Neoliberalism : Americas summit : Chavez victory


Richard Moore


No trade deal at Americas summit 

Leaders of 34 nations from across the Americas have failed
to find a compromise on a regional free trade zone at
their summit in Argentina.

Talks continued beyond the scheduled end of the gathering,
as supporters of a US-led proposal sought to set a date to
begin detailed negotiations.

The US faced opposition from five Latin American
countries, which said the plan could damage their

The final document contained an appendix with the two
rival statements.

With most leaders - including US President George W Bush -
already gone from the two-day talks, their representatives
signed an annexe to the summit's final declaration with
rival viewpoints on the initiative.

Twenty-nine countries said they wanted to resume talks on
a Free Trade Area of the Americas (FTAA) in 2006.

Five others - Brazil, Argentina, Venezuela, Uruguay,
Paraguay - insisted on waiting for results of the next
World Trade Organization meeting in Hong Kong next month.

Venezuela's President Hugo Chavez, said they were
"standing like a rock" against the idea of the free trade

"Today the big loser was Mr Bush," he said, calling the
five opponents of the plan "the five musketeers".

Riots by anti-Bush protesters marked the opening of the
summit in the resort town of Mar del Plata on Friday.

Mr Bush has now gone on to Brazil.

'Reduced bloc'

The leaders were hoping to produce a summit declaration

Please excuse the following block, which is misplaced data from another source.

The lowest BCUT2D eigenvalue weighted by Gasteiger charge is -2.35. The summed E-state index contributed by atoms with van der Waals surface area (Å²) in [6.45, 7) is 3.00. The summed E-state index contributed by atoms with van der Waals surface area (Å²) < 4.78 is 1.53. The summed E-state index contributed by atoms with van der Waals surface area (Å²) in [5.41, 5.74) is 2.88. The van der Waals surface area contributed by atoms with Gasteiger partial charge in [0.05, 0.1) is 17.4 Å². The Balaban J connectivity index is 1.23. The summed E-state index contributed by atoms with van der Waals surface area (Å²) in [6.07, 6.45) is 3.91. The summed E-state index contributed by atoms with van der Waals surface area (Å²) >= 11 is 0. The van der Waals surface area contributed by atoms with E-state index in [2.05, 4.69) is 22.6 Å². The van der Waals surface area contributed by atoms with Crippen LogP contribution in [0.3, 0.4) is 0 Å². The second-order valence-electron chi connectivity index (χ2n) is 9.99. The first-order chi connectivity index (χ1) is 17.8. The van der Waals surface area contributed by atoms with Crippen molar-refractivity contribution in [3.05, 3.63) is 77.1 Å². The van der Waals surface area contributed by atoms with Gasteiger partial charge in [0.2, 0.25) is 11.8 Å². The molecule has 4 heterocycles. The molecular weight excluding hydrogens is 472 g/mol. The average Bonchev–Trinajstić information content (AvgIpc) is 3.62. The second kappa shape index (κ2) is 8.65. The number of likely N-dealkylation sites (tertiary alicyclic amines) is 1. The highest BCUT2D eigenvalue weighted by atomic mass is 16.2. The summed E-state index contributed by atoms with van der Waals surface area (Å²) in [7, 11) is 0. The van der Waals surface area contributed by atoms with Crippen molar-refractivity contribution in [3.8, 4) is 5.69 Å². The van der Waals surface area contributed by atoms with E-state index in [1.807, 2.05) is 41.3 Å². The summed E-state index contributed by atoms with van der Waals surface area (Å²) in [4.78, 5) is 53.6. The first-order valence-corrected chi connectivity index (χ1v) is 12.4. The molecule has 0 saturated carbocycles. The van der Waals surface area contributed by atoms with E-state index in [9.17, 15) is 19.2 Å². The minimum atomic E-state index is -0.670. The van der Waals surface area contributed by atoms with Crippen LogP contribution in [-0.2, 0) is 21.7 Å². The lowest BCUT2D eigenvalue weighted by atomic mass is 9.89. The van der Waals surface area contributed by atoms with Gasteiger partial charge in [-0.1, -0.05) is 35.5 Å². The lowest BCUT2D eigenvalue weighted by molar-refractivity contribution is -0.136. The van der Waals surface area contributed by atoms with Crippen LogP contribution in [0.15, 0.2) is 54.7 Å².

which could call for relaunching talks on the proposed
FTAA - an idea raised in 1994 at the first Americas summit
in Miami.

But the BBC's James Coomarasamy reports that it was an
awkward meeting for Mr Bush - who had to listen to his
host, Argentine President Nestor Kirchner, publicly blame
American-backed economic policies for his country's ills.

However, Mr Bush stayed three hours longer than planned in
the hope of securing a deal.

The US National Security Adviser, Steven Hadley, spoke of
"real progress".

"We went from a summit which was supposed to bury FTAA to
a summit in which all 34 countries actually talk in terms
of enhanced  trade ... recognizing there are challenges,"
he said.

But our correspondent says it has been an inconclusive
summit marred by violence and for President Bush, it's
also been an uncomfortable one.

The US leader attempted to make light of the violent
protests and the tense atmosphere.

"It's not easy to host all these countries," he said.
"It's particularly not easy to host - perhaps - me."

On Friday, Venezuelan President Chavez addressed a
peaceful rally of up to 40,000 people at a football
stadium in the resort.

He arrived at the summit declaring "The FTAA is dead and
we are going to bury it here".

Police said 64 people were arrested in the violence in
which more than 1,000 rioters set businesses on fire. The
situation had calmed down by late on Friday evening.

Story from BBC NEWS: 

Published: 2005/11/06 04:11:42 GMT 



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